Jurisdiction will largely depend on nationality, domicile and habitual residence of both parties. British expatriates are often unaware that divorce and financial matters can be dealt with swiftly through the English courts, without them even leaving the host country. A divorce is routinely carried out on paper, without attendance. It is not, as often thought, necessary to divorce in the place in which you were married.

Jurisdiction is a complex issue, and requires detailed consideration. Lengthy delays to any proceedings, amicable or otherwise, can take place if matters are commenced in the wrong jurisdiction. It is also important to be aware from the outset of the enforceability of any orders that are obtained. Some orders made by the English Courts may not be enforceable in the host country if they conflict with local laws. If separating couples seek comprehensive advice on all these aspects at an early stage, they can increase the likelihood of an amicable and swift resolution of the issues between them.

As in life, the key to a good marriage is compromise. The same can be applied to separation and divorce. Both parties must compromise with each other and to avoid the entire family becoming embroiled in a lengthy, costly and upsetting period; each party must try and continue to consider the feelings, needs and the rights of the other party.

Clean break via a pre-nuptial agreement

The Financial Times recently reported that professionals in the City and those working abroad are increasingly turning to pre-nuptial agreements in order to protect the savings and investments generated from their labour. These “new money nuptials” are a contradistinction to the “old money nuptials” which typically look to ring-fence assets inherited on the death of parents, grandparents etc.

So are pre-nuptial agreements binding and are they worth the “hassle”? To help breakdown the issues, let’s work with the following common example.

Jeremy is a British citizen who is getting married to Jenny, an Australian national who was schooled in England. They both currently live and work in Qatar taking advantage of the more favourable tax system. Jeremy is a civil engineer and Jenny an English language teacher. They plan to continue living in Qatar after marriage but do intend to return to England to set up a family. There is a significant imbalance in assets. Jeremy has roughly £1,500,000 in assets, including equity in a house in Cheltenham and investments. Jenny has a few thousand pounds in savings. Neither party is likely to inherit any significant sums.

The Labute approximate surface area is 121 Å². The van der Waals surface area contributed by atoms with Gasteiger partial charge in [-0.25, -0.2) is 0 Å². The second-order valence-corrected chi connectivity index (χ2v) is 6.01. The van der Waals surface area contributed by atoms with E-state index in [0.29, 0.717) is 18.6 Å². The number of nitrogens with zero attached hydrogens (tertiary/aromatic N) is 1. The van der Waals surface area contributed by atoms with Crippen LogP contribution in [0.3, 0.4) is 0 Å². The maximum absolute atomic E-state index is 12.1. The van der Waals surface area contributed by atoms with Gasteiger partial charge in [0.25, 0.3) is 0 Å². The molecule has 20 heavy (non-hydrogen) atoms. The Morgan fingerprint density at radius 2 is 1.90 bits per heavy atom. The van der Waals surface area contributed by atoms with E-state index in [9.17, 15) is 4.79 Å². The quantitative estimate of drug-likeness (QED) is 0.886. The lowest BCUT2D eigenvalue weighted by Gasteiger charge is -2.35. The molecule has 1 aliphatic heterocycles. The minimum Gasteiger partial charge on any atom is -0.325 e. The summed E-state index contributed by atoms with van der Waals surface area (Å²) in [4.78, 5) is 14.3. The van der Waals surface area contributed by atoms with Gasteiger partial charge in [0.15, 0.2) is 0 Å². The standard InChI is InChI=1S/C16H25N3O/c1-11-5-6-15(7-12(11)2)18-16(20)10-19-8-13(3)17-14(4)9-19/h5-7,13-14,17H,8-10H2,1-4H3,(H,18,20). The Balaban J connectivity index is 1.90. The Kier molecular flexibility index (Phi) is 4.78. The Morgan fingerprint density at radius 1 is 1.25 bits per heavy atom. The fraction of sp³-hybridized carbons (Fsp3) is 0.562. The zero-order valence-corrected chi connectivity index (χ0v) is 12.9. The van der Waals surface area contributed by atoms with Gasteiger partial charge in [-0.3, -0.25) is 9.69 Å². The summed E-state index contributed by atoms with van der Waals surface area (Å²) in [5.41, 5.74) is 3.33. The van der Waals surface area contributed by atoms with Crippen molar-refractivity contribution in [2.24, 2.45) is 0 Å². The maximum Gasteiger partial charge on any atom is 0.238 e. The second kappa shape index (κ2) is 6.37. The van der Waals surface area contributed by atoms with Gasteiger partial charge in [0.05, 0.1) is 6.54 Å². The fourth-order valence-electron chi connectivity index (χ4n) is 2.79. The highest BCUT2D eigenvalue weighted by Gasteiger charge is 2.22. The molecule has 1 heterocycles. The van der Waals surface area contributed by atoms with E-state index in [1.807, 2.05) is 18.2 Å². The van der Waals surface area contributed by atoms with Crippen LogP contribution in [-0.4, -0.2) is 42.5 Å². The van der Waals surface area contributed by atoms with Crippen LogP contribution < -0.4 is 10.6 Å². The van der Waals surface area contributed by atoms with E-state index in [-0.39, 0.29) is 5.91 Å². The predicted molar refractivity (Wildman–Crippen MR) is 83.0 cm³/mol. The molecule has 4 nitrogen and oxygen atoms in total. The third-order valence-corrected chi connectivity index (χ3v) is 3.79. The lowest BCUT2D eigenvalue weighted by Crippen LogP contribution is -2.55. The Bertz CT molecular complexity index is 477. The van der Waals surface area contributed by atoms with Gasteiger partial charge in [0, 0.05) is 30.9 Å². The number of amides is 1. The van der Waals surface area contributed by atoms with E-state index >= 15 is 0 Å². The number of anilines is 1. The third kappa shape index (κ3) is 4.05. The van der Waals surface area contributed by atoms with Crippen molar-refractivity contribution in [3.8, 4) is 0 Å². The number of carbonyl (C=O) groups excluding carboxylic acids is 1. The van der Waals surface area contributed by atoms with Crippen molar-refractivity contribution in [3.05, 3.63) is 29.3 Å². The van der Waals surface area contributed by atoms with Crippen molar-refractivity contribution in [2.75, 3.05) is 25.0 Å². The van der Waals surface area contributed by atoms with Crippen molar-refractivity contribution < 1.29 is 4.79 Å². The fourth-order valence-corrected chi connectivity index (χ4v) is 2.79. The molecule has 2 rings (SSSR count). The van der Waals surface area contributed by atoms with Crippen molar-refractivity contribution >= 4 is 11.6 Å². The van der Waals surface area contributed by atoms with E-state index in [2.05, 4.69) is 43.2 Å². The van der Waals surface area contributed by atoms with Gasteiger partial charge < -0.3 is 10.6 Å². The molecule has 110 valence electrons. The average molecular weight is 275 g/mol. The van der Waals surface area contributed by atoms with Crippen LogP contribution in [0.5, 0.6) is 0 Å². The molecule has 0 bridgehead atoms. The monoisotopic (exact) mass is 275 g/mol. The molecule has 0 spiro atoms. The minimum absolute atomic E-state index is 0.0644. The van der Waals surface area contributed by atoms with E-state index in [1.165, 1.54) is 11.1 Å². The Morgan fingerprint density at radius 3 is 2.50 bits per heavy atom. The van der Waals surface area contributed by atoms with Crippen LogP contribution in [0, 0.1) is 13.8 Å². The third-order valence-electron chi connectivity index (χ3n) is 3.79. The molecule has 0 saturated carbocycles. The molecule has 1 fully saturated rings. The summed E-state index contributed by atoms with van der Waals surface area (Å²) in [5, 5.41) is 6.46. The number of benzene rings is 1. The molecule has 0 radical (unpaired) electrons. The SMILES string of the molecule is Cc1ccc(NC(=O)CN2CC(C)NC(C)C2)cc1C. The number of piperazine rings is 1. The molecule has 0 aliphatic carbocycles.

The current position on pre-nuptials in English law is that weight would be given to them in the event of a disagreement provided certain factors are met. Importantly, the agreement must be fair in the prevailing circumstances and accompanied by some important formalities i.e. independent legal advice, absence any duress (pressure) and typically they are signed at least 21 days before the wedding.

Many pre-nuptials seek to ring-fence assets accrued before the marriage, so in Jeremy’s case the properties and investments, with the agreement essentially providing that the couple will, the event of a divorce, share the wealth they have built together – what might be called the “fruits of the marriage”. However, it is highly recommended that the pre-nuptial is periodically reviewed – it is important that neither party will be left without financial provision, and any children will need to be properly provided for. Staying with the above example, if Jeremy and Jenny have daughter, Jessica, the pre-nuptial would need to altered on Jess’ birth to take her into account and make sure she is provided for. So while there may be a clean break between Jeremy and Jenny on divorce, it is not possible for a parent to get a clean break from a child and issues such as child maintenance will need to be considered.